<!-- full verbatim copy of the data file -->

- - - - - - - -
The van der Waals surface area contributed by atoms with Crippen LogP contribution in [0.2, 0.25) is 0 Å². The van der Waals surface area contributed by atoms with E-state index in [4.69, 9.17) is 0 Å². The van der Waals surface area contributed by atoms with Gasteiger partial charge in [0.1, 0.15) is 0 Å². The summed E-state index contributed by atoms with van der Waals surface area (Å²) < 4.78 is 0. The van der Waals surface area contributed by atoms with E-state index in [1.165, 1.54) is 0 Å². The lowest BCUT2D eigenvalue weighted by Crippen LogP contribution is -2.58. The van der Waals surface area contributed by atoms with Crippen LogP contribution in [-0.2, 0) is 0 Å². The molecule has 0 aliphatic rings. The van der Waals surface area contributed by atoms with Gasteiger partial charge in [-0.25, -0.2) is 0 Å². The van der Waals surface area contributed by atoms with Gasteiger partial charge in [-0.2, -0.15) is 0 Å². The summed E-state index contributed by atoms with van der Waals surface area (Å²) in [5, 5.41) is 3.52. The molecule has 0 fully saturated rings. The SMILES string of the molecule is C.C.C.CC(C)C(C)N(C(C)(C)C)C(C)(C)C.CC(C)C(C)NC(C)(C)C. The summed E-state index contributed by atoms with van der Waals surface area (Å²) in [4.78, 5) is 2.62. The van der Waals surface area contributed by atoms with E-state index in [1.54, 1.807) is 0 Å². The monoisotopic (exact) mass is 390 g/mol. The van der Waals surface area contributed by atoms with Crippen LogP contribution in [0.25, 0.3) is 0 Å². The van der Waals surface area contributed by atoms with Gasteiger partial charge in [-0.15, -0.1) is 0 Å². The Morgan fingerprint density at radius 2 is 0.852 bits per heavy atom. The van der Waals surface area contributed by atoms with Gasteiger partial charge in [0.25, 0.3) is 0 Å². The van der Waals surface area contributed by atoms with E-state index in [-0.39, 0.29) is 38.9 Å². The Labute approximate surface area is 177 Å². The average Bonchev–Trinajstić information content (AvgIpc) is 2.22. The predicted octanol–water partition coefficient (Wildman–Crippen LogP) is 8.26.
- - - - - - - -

The van der Waals surface area contributed by atoms with Crippen LogP contribution in [0.2, 0.25) is 0 Å². The van der Waals surface area contributed by atoms with E-state index in [4.69, 9.17) is 0 Å². The van der Waals surface area contributed by atoms with Gasteiger partial charge in [0.1, 0.15) is 0 Å². The summed E-state index contributed by atoms with van der Waals surface area (Å²) < 4.78 is 0. The van der Waals surface area contributed by atoms with E-state index in [1.165, 1.54) is 0 Å². The lowest BCUT2D eigenvalue weighted by Crippen LogP contribution is -2.58. The van der Waals surface area contributed by atoms with Crippen LogP contribution in [-0.2, 0) is 0 Å². The molecule has 0 aliphatic rings. The van der Waals surface area contributed by atoms with Gasteiger partial charge in [-0.25, -0.2) is 0 Å². The van der Waals surface area contributed by atoms with Gasteiger partial charge in [-0.2, -0.15) is 0 Å². The summed E-state index contributed by atoms with van der Waals surface area (Å²) in [5, 5.41) is 3.52. The molecule has 0 fully saturated rings. The SMILES string of the molecule is C.C.C.CC(C)C(C)N(C(C)(C)C)C(C)(C)C.CC(C)C(C)NC(C)(C)C. The summed E-state index contributed by atoms with van der Waals surface area (Å²) in [4.78, 5) is 2.62. The van der Waals surface area contributed by atoms with E-state index in [1.54, 1.807) is 0 Å². The monoisotopic (exact) mass is 390 g/mol. The van der Waals surface area contributed by atoms with Crippen LogP contribution in [0.25, 0.3) is 0 Å². The van der Waals surface area contributed by atoms with Gasteiger partial charge in [-0.15, -0.1) is 0 Å². The Morgan fingerprint density at radius 2 is 0.852 bits per heavy atom. The van der Waals surface area contributed by atoms with Gasteiger partial charge in [0.25, 0.3) is 0 Å². The van der Waals surface area contributed by atoms with E-state index in [-0.39, 0.29) is 38.9 Å². The Labute approximate surface area is 177 Å². The average Bonchev–Trinajstić information content (AvgIpc) is 2.22. The predicted octanol–water partition coefficient (Wildman–Crippen LogP) is 8.26.